Then She Found Me

 

Then She Found Me

 

Then She Found Me

Customer Reviews


Released earlier this year, Baby Mama covers the same emotional territory but in much broader slapstick terms, while this 2008 serio-comedy is driven far more by character than situation. In this case, the protagonist is 39-year-old April Epner, a New York kindergarten teacher who was raised in a close-knit Jewish family and desperately wants the biological connection of a birth child before her alarm clock goes off. She marries fellow teacher Ben, an inarticulate schlub with a terminal case of the Peter Pan Syndrome. After a brief time, he wants out of the marriage, and at almost the same time, April's adoptive mother Trudy dies. Not even a month goes by before April's biological mother suddenly shows up in the form of the brazenly overbearing but genuinely likeable Bernice Graves, a cable talk-show hostess who is something of a local media celebrity. If life was not complicated enough, April also finds herself drawn to Frank, the single father of one of her pupils. Unlike Ben, he feels the same about April but is fighting his own bitterness about his own recent divorce.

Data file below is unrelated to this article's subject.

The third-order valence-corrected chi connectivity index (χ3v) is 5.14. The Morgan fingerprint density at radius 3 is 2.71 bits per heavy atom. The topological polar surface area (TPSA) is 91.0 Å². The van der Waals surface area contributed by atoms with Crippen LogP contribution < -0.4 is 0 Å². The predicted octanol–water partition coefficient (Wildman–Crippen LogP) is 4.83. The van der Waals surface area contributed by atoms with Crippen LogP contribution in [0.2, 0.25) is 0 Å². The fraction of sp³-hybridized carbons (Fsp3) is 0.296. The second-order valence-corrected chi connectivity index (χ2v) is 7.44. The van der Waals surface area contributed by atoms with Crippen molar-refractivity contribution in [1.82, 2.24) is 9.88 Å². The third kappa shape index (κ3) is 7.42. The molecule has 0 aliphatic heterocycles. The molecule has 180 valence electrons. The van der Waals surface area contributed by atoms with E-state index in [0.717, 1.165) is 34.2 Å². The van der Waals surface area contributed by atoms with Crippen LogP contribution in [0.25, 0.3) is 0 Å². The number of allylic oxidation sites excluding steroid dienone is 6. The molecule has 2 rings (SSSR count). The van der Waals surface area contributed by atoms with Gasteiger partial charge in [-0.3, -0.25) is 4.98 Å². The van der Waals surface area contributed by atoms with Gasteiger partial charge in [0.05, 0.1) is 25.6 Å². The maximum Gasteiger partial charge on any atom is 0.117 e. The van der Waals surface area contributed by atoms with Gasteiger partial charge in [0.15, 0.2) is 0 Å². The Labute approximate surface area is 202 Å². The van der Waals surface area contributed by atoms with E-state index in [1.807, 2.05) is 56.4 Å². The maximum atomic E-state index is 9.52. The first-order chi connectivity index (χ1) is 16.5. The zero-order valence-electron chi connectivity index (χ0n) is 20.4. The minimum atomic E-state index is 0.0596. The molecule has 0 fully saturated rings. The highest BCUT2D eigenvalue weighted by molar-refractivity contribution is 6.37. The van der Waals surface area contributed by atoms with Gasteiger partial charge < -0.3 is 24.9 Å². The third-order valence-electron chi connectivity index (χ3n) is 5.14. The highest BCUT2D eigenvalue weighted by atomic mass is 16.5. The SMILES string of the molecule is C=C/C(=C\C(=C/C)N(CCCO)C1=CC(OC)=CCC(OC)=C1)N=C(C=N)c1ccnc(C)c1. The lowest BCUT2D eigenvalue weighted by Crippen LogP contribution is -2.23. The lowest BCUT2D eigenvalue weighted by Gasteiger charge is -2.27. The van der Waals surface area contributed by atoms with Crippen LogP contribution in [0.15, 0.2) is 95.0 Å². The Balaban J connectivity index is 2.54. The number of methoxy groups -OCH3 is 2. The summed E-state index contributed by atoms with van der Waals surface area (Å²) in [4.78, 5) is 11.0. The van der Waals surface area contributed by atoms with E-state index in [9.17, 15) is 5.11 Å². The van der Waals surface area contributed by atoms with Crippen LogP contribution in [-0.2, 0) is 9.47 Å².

Not only does Helen Hunt star as April, but she also co-wrote the screenplay with Alice Arlen and Victor Levin and makes her big-screen directorial debut. Granted she's more impressive as an actress than a filmmaker, but as a director and writer, she makes the most of a storyline that stacks the deck a bit like a Lifetime TV-movie. There are enough realistic surprises that take the plot off the rails in a good way. Looking gaunt and avoiding much make-up, Hunt is really playing a variation of the beaten-down waitress she played in As Good As It Gets, as she carries that same constantly pained expression of disappointment and looks about to explode during moments of emotional duress. However, a decade later, Hunt inhabits the character more naturalistically this time and with a deeper sense of vulnerability and haggard exhaustion. Perhaps to minimize any unnecessary dramatic risk, Hunt cast the other principal roles with actors playing familiar parts. Matthew Broderick effectively portrays Ben as the perpetually dazed man-child he is, while perennial love interest Colin Firth gives texture to the seemingly ideal suitor Frank, especially as he edges toward the breaking point in tolerating the sum of April's foibles.